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What You Need to Know!

    • Maker Faire Milwaukee will take place from 9am to 6pm on Saturday, September 24th, and 10am to 5pm on Sunday, September 25th.
    • Maker Faire Milwaukee is happening at Wisconsin State Fair Park, at the Wisconsin Expo Center Hall A and Hall B as well as various outdoor locations on the fairgrounds. (The best address for your GPS is: 8200 W Greenfield, West Allis, WI 53214.)
    • Maker Faire Milwaukee is a FREE event! (There will be some activities that have costs associated with them, but entrance is free.)
    • The Call for Makers has been extended! (Though we can no longer accept Commercial Makers.)
    • If you are definitely coming you should pre-register! This will save you time, and instead of waiting in line you can enjoy Maker Faire right away.
    • We’ve got a lot of Makers, so make a list of your favorites!



The Latest from the Blog

    Meet the Makers - Jess Holz

    Jess Holz

    Tell us about yourself?
    I’m an artist and a scientist - I’ve lived in both worlds, pursued each separately as well as finding some common ground in microscopy. Somehow these days I tend to end up with access to some fancy microscope, and feel compelled to explore the world with it, which can be tricky because a sort of personal exploration is not always in the realm of publishable scientific research. So I have to be careful to not hog the instrument for exploratory work. But I can create some meaning in these excursions by sharing them as art. I’m a photographer at heart, since I was small, and microscopes opened up a whole new world to explore.

    What are you presenting at Maker Faire Milwaukee?
    I am presenting “window into the cell”, a motorized representation of a biological cell, complete with jiggling proteins. It is meant to be a compliment to static textbook representations of cells, and give a sense of molecular crowding of the cytoplasm (I love molecular crowding and complexity!. Mostly it’s for fun - you press a button and the cell lights up, comes alive. It is based on an actual cross section of a cell I imaged with a scanning electron microscope (see image below). This image is a product of an accident - I mistakenly mounted the glass surface containing cells upside down onto the adhesive specimen holder. I immediately flipped it over and remounted it. Most of the cells were destroyed but this one just sort of got its top knicked off, revealing its dense cytoplasm crammed with proteins.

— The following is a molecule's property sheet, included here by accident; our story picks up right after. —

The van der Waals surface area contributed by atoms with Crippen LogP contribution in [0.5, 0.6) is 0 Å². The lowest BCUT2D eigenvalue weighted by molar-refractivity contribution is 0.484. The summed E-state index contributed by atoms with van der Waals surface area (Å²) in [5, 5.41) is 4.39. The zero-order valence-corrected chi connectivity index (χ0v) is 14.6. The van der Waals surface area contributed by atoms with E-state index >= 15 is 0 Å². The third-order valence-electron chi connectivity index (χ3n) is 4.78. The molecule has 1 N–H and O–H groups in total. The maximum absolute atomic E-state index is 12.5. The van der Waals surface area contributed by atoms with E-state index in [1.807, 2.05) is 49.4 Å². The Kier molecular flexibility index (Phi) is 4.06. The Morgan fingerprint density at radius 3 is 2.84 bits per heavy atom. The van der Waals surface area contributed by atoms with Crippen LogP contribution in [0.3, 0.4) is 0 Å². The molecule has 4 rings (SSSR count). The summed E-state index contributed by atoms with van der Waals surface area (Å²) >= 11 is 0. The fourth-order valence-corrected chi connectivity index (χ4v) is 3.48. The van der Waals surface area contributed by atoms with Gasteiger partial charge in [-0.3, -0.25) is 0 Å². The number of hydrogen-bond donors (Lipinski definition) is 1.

Jess Holz

    What inspires you to make?
    Art is just something I just need to do. I can’t imagine not doing it. In my art practice I’m most interested in scientific visual culture - how scientific imagery affects how we think and how we dream. Some people are story collectors, I am an image collector - I see something interesting and just need to capture it, on camera or under the microscope. In terms of subject matter I have a lot of pictures of insects - I just love imaging bugs - exoskeletons are so ornate, and I’m just fascinated by their sensory systems.

    Why do you consider yourself a Maker?
    I’m relatively new to ‘making’, unless you consider photography making - I tended to shy away from power tools until more recently. But once you see the possibilities of making, there’s no turning back. It’s great to have this iota of control over consumerism, in the form of manufacturing some of your own stuff.

    I’m currently working on building a simple webcam microscope out of laser cut parts (the plans for which are readily available online, btw). I’ve focused too much on high end instruments which I would probably have to be an electrical engineer to even think about fixing, much less making one of my own - so now I’m trying to get more into the DIY spirit.

    Jess Holz

    Tell us about one of your failed projects?
    Much of my art comes out of failed and discarded science. For example I had a project which imaged the structure of a cell’s cytoskeleton using the scanning electron microscope. To actually see the cytoskeleton you have to do what’s called a detergent extraction of the membrane - basically washing away the membranes and intracellular proteins to see the underlying cytoskeleton. My project called for several such lengthy extraction protocols, to compare their efficacy. But I approached the experiments too much as an artist - too intuitively/passionately, kept changing things last minute, etc - and did not get good enough results to publish. I did however, get hundreds of images of cytoskeleton which I’ve recast as art images (see image above). Their details still fascinate me to this day. And these images have become part of my internal visual vocabulary which is very qualitative, I admit, but has informed later scientific decisions, as well as art. In short I learned a lot.